10. Don’t skip lectures & seminars
During this first week, your lectures and seminars are of course the most important thing, despite all the tempting events that may be going on. These will allow you to get to know your course tutors and what you’re going to be learning throughout the semester, so be sure to attend (no matter how hungover you feel).
11. Make use of student mentors
Make use of dedicated student support teams who will be made up of maybe older students who can give you ‘been there, done that’ advice. At Downing, we have an on-site Halls Management team who will be happy to answer your questions or concerns any time of day, so you can have reassurance that help is always on hand. International students can make use of their uni’s international support team, who will be able to help with airport arrivals, orientation and culture shock.
12. Stay safe
It sounds obvious, but keep your wits about you on nights out. Always eat a balanced meal before drinking alcohol (carbohydrates are ideal). Keep an eye on all of your belongings – especially your drink. And try to go home in numbers – never alone. If you need to take a taxi, be sure to use a firm that’s recommended by your student union.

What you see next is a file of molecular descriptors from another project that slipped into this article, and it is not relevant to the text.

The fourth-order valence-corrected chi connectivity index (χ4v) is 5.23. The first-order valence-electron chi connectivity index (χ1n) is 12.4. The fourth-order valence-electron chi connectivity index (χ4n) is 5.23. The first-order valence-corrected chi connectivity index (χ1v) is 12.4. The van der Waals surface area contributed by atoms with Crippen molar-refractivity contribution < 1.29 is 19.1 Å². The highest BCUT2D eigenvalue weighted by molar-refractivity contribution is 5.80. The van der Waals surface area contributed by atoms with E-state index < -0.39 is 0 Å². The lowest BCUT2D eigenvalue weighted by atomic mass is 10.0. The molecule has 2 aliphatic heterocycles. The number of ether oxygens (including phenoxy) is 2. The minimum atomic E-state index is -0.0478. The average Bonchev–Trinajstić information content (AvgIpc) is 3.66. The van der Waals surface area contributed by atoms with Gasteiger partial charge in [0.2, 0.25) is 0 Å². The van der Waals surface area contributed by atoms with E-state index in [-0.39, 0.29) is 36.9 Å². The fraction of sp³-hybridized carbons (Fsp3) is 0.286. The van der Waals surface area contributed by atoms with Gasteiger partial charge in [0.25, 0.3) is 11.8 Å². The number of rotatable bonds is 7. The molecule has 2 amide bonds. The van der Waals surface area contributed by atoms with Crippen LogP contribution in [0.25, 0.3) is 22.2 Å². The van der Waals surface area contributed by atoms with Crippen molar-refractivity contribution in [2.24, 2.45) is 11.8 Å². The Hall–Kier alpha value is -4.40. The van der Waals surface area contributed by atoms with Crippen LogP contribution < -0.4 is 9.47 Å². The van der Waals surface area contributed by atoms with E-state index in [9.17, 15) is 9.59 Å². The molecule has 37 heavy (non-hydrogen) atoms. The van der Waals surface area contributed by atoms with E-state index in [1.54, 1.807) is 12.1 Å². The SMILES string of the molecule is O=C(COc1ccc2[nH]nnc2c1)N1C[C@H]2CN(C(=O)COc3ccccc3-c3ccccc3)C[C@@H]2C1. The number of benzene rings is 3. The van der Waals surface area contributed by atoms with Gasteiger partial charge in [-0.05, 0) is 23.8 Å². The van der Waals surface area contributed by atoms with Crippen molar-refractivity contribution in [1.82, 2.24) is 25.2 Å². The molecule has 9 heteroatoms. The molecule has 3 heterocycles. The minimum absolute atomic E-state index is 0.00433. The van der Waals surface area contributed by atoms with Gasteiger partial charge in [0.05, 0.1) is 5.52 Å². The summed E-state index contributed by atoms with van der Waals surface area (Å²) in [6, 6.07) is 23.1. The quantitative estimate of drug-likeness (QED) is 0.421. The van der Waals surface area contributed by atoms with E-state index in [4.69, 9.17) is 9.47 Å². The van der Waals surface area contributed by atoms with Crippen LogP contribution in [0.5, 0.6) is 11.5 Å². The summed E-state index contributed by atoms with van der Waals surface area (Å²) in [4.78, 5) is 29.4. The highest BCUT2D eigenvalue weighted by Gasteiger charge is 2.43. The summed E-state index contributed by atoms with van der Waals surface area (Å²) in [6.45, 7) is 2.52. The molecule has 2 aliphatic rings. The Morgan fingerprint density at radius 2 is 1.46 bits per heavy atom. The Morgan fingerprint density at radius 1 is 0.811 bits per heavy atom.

13. Missing home is normal
Diving into a new environment with new people and often, new culture is bound to be nerve wracking for most people starting university. Remember that everyone is in the same boat. You wouldn't be human without a little home sickness, however, there are things you can do to overcome it. Firstly, bring a doorstop to university with you. Leaving your door open during Freshers' Week is a good way for you to mix with your flat mates and let everyone know they are welcome. This will make you feel more involved in the new family that you have joined. You should also try to decorate your room and make it your own. Having a comfortable place that feels familiar and you can call your own means that you are less likely to feel like you miss the comfort of home.
14. Enjoy yourself!
You won’t get this week back again so have fun and let us know how you’re getting on.